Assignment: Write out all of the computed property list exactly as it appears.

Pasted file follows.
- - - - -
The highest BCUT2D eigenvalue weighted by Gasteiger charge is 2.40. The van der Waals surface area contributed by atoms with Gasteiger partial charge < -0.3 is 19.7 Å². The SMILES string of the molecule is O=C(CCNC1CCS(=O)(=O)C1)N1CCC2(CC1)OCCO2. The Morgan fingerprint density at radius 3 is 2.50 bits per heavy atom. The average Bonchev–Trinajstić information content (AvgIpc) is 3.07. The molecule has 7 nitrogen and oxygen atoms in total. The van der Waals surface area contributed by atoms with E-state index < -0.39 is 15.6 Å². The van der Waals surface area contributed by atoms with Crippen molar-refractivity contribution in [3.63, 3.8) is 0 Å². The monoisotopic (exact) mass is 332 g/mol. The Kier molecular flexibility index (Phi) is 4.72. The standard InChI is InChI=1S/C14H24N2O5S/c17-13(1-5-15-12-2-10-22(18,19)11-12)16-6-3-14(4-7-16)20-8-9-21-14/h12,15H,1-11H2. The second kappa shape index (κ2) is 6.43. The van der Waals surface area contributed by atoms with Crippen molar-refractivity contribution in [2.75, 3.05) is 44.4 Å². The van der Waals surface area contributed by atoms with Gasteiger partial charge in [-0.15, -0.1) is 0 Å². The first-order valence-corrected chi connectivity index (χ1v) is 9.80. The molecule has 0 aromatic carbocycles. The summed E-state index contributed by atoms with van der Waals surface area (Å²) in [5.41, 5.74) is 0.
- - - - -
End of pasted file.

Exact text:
The highest BCUT2D eigenvalue weighted by Gasteiger charge is 2.40. The van der Waals surface area contributed by atoms with Gasteiger partial charge < -0.3 is 19.7 Å². The SMILES string of the molecule is O=C(CCNC1CCS(=O)(=O)C1)N1CCC2(CC1)OCCO2. The Morgan fingerprint density at radius 3 is 2.50 bits per heavy atom. The average Bonchev–Trinajstić information content (AvgIpc) is 3.07. The molecule has 7 nitrogen and oxygen atoms in total. The van der Waals surface area contributed by atoms with E-state index < -0.39 is 15.6 Å². The van der Waals surface area contributed by atoms with Crippen molar-refractivity contribution in [3.63, 3.8) is 0 Å². The monoisotopic (exact) mass is 332 g/mol. The Kier molecular flexibility index (Phi) is 4.72. The standard InChI is InChI=1S/C14H24N2O5S/c17-13(1-5-15-12-2-10-22(18,19)11-12)16-6-3-14(4-7-16)20-8-9-21-14/h12,15H,1-11H2. The second kappa shape index (κ2) is 6.43. The van der Waals surface area contributed by atoms with Crippen molar-refractivity contribution in [2.75, 3.05) is 44.4 Å². The van der Waals surface area contributed by atoms with Gasteiger partial charge in [-0.15, -0.1) is 0 Å². The first-order valence-corrected chi connectivity index (χ1v) is 9.80. The molecule has 0 aromatic carbocycles. The summed E-state index contributed by atoms with van der Waals surface area (Å²) in [5.41, 5.74) is 0.